Rolling v. Grammer, 665 F. Supp. 780 (D. Neb. 1987)

U.S. District Court for the District of Nebraska - 665 F. Supp. 780 (D. Neb. 1987)
January 26, 1987

665 F. Supp. 780 (1987)

Walter W. ROLLING, Petitioner,
Gary E. GRAMMER, Respondent.

No. CV 85-L-395.

United States District Court, D. Nebraska.

January 26, 1987.

Vincent M. Powers, Lincoln, Neb., (Court-appointed), for petitioner.

Robert M. Spire, Atty. Gen. and Bernard L. Packett and Laura L. Freppel, Asst. Attys. Gen., Lincoln, Neb., for respondent.


LAY, Circuit Judge, Sitting by special designation.

Walter E. Rolling seeks relief from the 20-year sentence he is serving in the Nebraska prison system. In essence, Rolling argues that subsequent imposition of a higher sentence than that originally imposed by the trial court violates his right to due process of law. His case has been reviewed by the Nebraska Supreme Court on four occasions. See State v. Rolling, 209 Neb. 243, 307 N.W.2d 123 (1981); State v. Rolling, 215 Neb. xxi (1983); State v. Rolling, 218 Neb. 51, 352 N.W.2d 175 (1984); State v. Rolling, 219 Neb. 800, 366 N.W.2d 441 (1985).[1]

Procedural Background

On April 29, 1980, Rolling was charged with five criminal counts. Following a trial, at which a jury found Rolling guilty, the state district court[2] sentenced him as follows: count I (misdemeanor theft), 161 days in jail; count II (felony theft), 1 year; count III (attempted robbery, a felony), 5 years; count IV (use of a firearm to commit a felony), 4-7 years; and count V (being a habitual criminal), 4-7 years. The trial court ordered the sentences for counts I, II, and III to be served concurrently, and the sentences for counts IV and V to be concurrent with each other but consecutive to the sentences on the first three counts. The cumulative sentence was 9-12 years. According to Nebraska "good time" provisions under Neb.Rev.Stat. § 83-1,107 (1981), Rolling was to be eligible for parole on January 11, 1984, and absolute discharge was to occur on September 11, 1986.

Rolling appealed his conviction (on sufficiency of the evidence) and sentence (as harsh and an abuse of discretion). The state objected in its brief to "plain error" in the sentence imposed. The Nebraska Supreme Court rejected Rolling's appeals. The court, however, did find plain error in the district court's failure to properly sentence Rolling under the habitual criminal provision, Neb.Rev.Stat. § 29-2221 (1979).[3] The supreme court remanded the case for proper sentencing. Rolling I, 209 Neb. at 245-46, 307 N.W.2d at 125.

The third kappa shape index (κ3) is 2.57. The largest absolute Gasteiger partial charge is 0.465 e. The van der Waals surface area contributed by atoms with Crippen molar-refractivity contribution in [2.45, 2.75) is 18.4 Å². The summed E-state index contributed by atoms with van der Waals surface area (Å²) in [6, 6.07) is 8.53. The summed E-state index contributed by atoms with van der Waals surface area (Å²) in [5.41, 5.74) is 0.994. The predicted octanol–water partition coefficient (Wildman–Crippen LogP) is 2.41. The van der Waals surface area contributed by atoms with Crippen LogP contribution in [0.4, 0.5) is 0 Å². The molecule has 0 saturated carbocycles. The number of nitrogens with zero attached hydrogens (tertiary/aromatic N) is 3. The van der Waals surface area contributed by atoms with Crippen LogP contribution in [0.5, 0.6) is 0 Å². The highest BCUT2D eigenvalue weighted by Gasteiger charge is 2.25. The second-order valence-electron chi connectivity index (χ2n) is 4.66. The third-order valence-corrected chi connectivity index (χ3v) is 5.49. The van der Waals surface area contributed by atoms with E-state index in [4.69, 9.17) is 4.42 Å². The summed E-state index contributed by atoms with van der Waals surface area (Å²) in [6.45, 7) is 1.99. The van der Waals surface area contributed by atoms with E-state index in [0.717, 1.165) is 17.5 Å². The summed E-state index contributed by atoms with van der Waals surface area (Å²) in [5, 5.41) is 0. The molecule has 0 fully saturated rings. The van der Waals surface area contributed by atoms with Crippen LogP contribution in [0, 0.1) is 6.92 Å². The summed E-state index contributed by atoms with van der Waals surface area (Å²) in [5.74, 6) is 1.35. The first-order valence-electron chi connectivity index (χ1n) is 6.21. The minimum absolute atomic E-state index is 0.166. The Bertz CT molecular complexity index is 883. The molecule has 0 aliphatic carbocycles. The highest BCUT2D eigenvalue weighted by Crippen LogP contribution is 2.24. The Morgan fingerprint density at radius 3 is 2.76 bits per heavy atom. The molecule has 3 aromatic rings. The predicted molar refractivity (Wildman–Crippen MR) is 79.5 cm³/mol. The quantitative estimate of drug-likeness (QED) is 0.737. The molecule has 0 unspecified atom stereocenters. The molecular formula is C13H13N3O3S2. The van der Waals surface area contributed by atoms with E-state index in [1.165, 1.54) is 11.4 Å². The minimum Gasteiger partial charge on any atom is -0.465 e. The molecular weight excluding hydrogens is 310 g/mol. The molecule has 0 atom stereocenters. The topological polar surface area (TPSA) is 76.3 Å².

On remand the trial court resentenced Rolling as follows: counts I, II, and III remained concurrent at 161 days, one year, and five years respectively; count IV was increased to 10-60 years, in compliance with the language of the Nebraska Habitual Criminal Act; count V was dropped as a separate offense. Rolling then faced a sentence of up to 65 years.

Rolling attempted to file a direct appeal from the first resentencing, but this challenge apparently was dropped after Rolling's court-appointed attorney withdrew from the case. See State v. Rolling, 212 Neb. xxii (1982).

On December 14, 1982, Rolling filed his first petition for post conviction relief under Neb.Rev.Stat. §§ 29-3001 to -3004 (1979), alleging that his increased sentence violated due process under North Carolina v. Pearce, 395 U.S. 711, 89 S. Ct. 2072, 23 L. Ed. 2d 656 (1969). The state district court denied this petition, and Rolling appealed to the state supreme court. The supreme court rejected the appeal without issuing a written opinion. See Rolling II, 215 Neb. xxi (1983).

Rolling again sought post conviction relief on September 12, 1983, reasserting his argument that the increased sentence violated due process under Pearce. Judge *782 Bartu again denied the motion, and again Rolling appealed. This time the Nebraska Supreme Court found that Rolling's sentence still failed to comply with § 29-2221, so the court vacated the sentence and remanded the case with explicit directions for proper sentence. See Rolling III, 218 Neb. 51, 57, 352 N.W.2d 175, 179 (1984).

Pursuant to those directions, Judge Bartu resentenced Rolling for the second time on August 27, 1984. The sentences on counts II and III were increased to ten years each, to be served concurrently, and the new sentence of ten years on count IV was to be served consecutive to the sentences on counts I, II, and III. The net effect was that Rolling received a "flat" 20-year sentence, which he is currently serving. His latest discharge date is September 11, 1990.[4]

Rolling filed a third petition for post conviction relief, again Judge Bartu denied the petition, and again Rolling appealed to the Nebraska Supreme Court. On this appeal Rolling sought relief under Bouie v. City of Columbia, 378 U.S. 347, 84 S. Ct. 1697, 12 L. Ed. 2d 894 (1963), as well as under Pearce. The supreme court rejected all of Rolling's claims, declaring "that there must be an end to the litigation of a particular case." See Rolling IV, 219 Neb. 800, 801, 366 N.W.2d 441, 442 (1985).